Tambla acknowledges the Traditional Owners of Country throughout Australia and recognises the continuing connection to lands, waters, and communities. We pay our respect to Aboriginal and Torres Strait Islander cultures; and to Elders both past, present, and emerging.
Tambla is committed to walking alongside Aboriginal and Torres Strait Islander peoples to connect, learn and create sustainable opportunities in the communities in which we live and operate.
We are working toward a future where all cultures are respectfully recognised as central to a sustainable Australia.
“Our second RAP is expanding our own reconciliation journey and builds on the foundation we laid with our first RAP last year.
While we achieved a lot for a small business in 2022, we have aspirations to achieve much more. Throughout the year ahead we will be focusing our efforts on increasing the positive impact that our reconciliation activities can bring.”
Chief Operating Officer at Tambla and proud Gamilaraay man with family connections to traditional country.
Tambla believes that we can make a valuable contribution to supporting Aboriginal and Torres Strait Islander economic and social outcomes through procurement and employment initiatives.
We believe this RAP will guide and support us to build our knowledge of and respect for Aboriginal and/or Torres Strait Islander histories and cultures and help us advocate within our sphere of influence.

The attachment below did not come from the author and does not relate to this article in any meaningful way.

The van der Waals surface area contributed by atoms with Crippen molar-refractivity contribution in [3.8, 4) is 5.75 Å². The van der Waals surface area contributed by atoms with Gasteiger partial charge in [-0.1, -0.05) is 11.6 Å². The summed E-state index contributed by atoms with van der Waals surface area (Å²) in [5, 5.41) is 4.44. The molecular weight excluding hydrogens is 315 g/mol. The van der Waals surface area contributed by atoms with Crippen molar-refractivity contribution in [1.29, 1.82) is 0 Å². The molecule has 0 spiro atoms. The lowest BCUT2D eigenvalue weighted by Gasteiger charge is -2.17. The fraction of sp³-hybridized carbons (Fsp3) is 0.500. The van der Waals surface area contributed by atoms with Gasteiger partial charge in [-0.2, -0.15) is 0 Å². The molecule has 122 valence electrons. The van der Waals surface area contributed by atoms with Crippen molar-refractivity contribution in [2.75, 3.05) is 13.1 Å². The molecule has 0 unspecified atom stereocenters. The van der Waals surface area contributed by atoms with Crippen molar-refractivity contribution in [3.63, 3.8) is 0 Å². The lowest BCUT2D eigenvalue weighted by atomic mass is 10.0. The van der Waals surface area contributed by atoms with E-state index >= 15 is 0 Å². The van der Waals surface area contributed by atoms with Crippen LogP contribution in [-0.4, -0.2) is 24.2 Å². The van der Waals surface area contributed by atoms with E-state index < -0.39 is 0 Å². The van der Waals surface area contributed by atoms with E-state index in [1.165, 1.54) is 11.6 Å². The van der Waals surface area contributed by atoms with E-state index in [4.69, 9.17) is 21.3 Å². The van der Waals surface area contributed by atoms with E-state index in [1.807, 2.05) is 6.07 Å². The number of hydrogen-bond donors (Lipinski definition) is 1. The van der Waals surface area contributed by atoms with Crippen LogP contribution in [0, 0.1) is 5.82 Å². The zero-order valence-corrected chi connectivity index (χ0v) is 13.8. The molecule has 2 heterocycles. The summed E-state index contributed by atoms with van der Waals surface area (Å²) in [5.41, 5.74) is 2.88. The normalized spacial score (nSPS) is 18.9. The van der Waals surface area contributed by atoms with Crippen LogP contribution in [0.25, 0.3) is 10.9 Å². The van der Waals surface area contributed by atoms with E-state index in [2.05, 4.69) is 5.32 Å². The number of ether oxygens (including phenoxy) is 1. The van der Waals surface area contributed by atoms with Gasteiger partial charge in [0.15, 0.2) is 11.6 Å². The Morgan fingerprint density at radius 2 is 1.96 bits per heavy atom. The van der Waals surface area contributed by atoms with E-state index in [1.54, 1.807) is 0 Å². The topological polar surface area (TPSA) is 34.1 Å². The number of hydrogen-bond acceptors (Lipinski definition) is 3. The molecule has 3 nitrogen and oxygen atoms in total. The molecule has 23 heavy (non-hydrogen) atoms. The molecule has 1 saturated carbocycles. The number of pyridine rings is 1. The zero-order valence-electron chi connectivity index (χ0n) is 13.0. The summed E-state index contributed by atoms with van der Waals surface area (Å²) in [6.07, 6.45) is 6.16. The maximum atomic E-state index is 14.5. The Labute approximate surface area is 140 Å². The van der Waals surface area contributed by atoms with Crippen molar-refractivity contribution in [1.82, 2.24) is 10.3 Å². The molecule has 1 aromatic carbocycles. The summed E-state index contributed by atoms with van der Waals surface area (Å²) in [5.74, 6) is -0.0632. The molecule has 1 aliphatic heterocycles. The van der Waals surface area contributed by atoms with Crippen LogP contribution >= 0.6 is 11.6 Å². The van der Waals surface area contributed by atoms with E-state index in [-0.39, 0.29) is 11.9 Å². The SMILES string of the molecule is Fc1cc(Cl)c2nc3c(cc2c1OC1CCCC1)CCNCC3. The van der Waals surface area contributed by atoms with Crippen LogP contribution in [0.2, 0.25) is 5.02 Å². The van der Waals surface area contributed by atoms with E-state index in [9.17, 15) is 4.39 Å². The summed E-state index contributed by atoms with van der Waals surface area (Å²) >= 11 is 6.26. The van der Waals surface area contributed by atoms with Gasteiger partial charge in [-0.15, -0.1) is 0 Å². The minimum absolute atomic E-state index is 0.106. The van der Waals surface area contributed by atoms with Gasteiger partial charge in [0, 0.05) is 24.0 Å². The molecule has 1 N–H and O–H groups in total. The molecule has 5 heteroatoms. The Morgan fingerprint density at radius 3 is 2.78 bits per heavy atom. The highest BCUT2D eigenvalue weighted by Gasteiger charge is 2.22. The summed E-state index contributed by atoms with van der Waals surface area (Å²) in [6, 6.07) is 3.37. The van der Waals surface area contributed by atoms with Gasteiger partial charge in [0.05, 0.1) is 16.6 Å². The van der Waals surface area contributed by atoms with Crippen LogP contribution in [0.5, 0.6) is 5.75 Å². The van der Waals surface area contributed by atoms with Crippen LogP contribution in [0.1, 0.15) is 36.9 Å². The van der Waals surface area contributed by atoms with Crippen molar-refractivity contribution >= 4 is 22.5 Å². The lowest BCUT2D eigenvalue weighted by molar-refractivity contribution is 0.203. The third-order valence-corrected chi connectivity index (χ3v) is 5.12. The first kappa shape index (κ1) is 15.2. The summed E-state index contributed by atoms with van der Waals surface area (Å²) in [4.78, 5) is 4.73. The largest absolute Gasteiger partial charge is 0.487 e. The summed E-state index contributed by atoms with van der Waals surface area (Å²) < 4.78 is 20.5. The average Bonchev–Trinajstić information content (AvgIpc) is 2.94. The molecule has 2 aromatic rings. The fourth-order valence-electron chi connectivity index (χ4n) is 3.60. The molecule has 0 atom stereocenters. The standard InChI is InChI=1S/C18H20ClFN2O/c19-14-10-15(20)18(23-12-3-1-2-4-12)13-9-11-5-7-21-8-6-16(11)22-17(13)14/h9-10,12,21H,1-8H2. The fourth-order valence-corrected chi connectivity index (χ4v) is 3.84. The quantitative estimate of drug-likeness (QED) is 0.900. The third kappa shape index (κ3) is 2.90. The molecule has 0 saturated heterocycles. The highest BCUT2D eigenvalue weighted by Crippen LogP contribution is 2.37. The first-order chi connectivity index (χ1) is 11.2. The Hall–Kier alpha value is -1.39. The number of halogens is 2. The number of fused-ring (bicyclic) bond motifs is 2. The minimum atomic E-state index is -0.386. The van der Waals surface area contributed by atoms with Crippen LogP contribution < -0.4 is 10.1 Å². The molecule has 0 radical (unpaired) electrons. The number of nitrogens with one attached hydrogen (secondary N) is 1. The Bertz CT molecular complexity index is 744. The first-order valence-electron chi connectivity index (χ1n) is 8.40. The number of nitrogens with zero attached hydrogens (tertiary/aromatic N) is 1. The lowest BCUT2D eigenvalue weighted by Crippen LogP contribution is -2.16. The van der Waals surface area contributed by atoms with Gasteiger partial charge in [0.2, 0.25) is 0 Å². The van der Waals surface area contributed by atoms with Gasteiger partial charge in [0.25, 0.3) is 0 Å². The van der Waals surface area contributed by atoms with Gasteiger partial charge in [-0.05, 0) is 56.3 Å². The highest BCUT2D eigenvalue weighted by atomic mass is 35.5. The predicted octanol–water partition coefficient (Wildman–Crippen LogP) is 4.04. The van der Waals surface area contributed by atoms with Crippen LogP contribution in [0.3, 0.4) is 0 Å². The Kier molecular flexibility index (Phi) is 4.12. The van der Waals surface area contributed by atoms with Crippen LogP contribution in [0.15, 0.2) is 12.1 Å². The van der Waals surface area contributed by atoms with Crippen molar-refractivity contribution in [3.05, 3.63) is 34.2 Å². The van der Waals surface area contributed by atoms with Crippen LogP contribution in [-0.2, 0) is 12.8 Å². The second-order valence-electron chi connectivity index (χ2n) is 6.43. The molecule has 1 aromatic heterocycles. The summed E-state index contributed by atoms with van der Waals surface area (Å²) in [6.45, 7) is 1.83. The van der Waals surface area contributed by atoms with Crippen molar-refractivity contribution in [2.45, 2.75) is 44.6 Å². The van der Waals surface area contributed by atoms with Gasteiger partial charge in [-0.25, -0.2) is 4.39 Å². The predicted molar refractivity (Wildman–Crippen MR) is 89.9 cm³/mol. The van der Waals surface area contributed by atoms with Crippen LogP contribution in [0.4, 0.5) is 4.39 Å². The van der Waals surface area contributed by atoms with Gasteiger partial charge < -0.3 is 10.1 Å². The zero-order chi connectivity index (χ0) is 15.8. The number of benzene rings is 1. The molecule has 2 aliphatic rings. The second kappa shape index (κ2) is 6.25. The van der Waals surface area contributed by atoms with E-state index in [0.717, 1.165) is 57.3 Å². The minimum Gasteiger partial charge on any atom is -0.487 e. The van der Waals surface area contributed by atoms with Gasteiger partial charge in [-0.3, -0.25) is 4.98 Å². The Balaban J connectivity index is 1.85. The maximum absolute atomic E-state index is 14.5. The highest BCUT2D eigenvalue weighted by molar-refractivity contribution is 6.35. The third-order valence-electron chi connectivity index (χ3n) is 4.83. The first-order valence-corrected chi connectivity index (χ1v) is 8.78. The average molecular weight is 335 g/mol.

We look forward to strengthening our relationships with and opportunities for Australia’s First Peoples, both within our organisation and externally, building on what is already a good foundation in a culturally safe workplace.
Our RAP has been developed from a cross functional RAP working group (RWG) that is comprised of employees from different areas of our business, who themselves are a diverse group.
Baayanya is from the Dunghutti language and belongs to the Yuin–Kuric language family. Baayanya means to release, to let go, to trust. When we trust in people and in our connection with others, growth happens.
Dunghutti are first nations people from the Macleay Valley of northern New South Wales.
Baayanya shows how Tambla connects innovative solutions to people and business that help create more time, growth and trust. Together we connect in a meeting place where trust is formed that spans between company and client. To create flow and alignment, we first have to let go and trust.
Brad Hore competed in two Olympics as a Flyweight Boxer at the Sydney 2000 and Athens 2004 Olympics. As an athlete Brad competed as an amateur and professional Boxer at an international level for over 25 years.
Sport contributed to his passion for community and with the support of his family and community he was able to advance his career, but nothing ever came close to coming home to country.
Brad has worked in Aboriginal and Torres Strait Islander health for over 10 years, advancing and encouraging his people through closing the gap initiatives, sporting involvements and local community projects. He is a big advocate for mental health and regularly comments on how returning home to country can be a very healing experience.
Brad’s Indigenous identity is a credit to his grandmother and mother, both Dunghutti women, who lead the way to never giving up and giving back to their people.
You can find more of his work and his website here: Brad Hore Art